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How does what you say come to mean something? Does what you say inherently represent what you, the speaker, think it means, whatever that might be, or does what you say carry its own meaning, separate from your intentions in saying it? This free course, Language and thought: Introducing representation, introduces you to the key questions about how meaning is conveyed in language.
After studying this course, you should be able to:
- discuss basic philosophical questions concerning language and thought
- understand problems concerning language and thought and discuss them in a philosophical way.
- Current section: Introduction
- Learning outcomes
- 1 Introducing representation
- 2 Is the speaker's mind the source of an utterance's meaning?
- 2.1 Introduction
- 2.2 The source of an utterance's meaning: the words used or the speaker's mind?
- 2.3 Grice on natural and non-natural meaning
- 2.4 The meaning of expressions versus the meaning of individual utterances
- 2.5 Why intentions?
- 2.6 Which intentions?
- 2.7 Expression meaning as defined by Grice
- 2.8 The Gricean Programme
- 2.9 How successful is Grice's theory of the meaning of utterances?
- 2.10 Section summary
- 2.11 Further reading
- Keep on learning
Study this free course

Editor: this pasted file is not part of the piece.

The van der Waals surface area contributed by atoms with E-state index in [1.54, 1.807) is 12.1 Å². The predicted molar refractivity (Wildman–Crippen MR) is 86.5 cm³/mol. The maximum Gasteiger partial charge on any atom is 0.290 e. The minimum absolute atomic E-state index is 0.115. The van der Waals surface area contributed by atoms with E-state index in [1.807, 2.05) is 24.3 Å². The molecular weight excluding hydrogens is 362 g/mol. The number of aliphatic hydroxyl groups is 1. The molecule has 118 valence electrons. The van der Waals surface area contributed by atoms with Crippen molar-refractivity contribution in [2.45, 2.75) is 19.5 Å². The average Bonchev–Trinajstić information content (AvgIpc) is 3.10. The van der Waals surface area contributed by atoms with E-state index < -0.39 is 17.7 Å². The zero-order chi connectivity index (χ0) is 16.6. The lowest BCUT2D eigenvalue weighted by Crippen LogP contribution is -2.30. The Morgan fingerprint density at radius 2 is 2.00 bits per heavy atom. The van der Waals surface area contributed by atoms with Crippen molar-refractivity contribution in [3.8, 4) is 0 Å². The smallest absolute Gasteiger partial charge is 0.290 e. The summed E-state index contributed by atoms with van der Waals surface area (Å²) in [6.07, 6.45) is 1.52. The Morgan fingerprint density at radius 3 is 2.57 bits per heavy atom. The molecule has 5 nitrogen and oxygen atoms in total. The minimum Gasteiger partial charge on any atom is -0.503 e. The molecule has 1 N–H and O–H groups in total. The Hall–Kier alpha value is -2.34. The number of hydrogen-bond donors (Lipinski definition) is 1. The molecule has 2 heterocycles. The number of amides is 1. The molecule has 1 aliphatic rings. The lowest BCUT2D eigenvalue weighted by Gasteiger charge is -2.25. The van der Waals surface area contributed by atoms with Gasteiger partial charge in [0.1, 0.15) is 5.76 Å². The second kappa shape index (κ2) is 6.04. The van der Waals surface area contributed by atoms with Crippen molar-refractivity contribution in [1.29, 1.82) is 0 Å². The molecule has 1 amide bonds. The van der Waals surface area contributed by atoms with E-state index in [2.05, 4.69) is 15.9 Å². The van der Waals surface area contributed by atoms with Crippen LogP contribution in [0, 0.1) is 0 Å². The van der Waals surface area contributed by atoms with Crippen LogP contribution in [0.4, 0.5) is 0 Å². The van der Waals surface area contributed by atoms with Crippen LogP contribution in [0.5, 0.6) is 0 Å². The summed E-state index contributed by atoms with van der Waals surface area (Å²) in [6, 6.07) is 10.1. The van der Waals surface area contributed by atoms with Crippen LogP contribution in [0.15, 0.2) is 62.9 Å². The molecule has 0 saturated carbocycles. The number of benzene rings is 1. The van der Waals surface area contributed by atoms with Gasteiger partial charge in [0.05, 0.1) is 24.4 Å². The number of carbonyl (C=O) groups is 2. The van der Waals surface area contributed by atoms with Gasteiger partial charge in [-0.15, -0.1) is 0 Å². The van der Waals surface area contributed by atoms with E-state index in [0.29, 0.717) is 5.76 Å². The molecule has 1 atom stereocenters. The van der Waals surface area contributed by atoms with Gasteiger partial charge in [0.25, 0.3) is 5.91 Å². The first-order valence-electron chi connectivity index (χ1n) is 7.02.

Enrol to access the full course, get recognition for the skills you learn, track your progress and on completion gain a statement of participation to demonstrate your learning to others. Make your learning visible!
Language and thought: Introducing representation
This course introduces key questions about language and thought, such as how can language, which is public and accessible, be used to convey thoughts, which seem hidden from view.
This OpenLearn course provides a sample of Level 3 study in.
This free course includes adapted extracts from an Open University course which is no longer available to new students. If you found this interesting you could explore more free Philosophy courses or view the range of currently available OU Philosophy courses.
Copyright & revisions
Originally published: Friday, 15th January 2016
Last updated on: Friday, 15th January 2016
- Creative-Commons: The Open University is proud to release this free course under a Creative Commons licence. However, any third-party materials featured within it are used with permission and are not ours to give away. These materials are not subject to the Creative Commons licence. See terms and conditions. Full details can be found in the Acknowledgements and our FAQs section.
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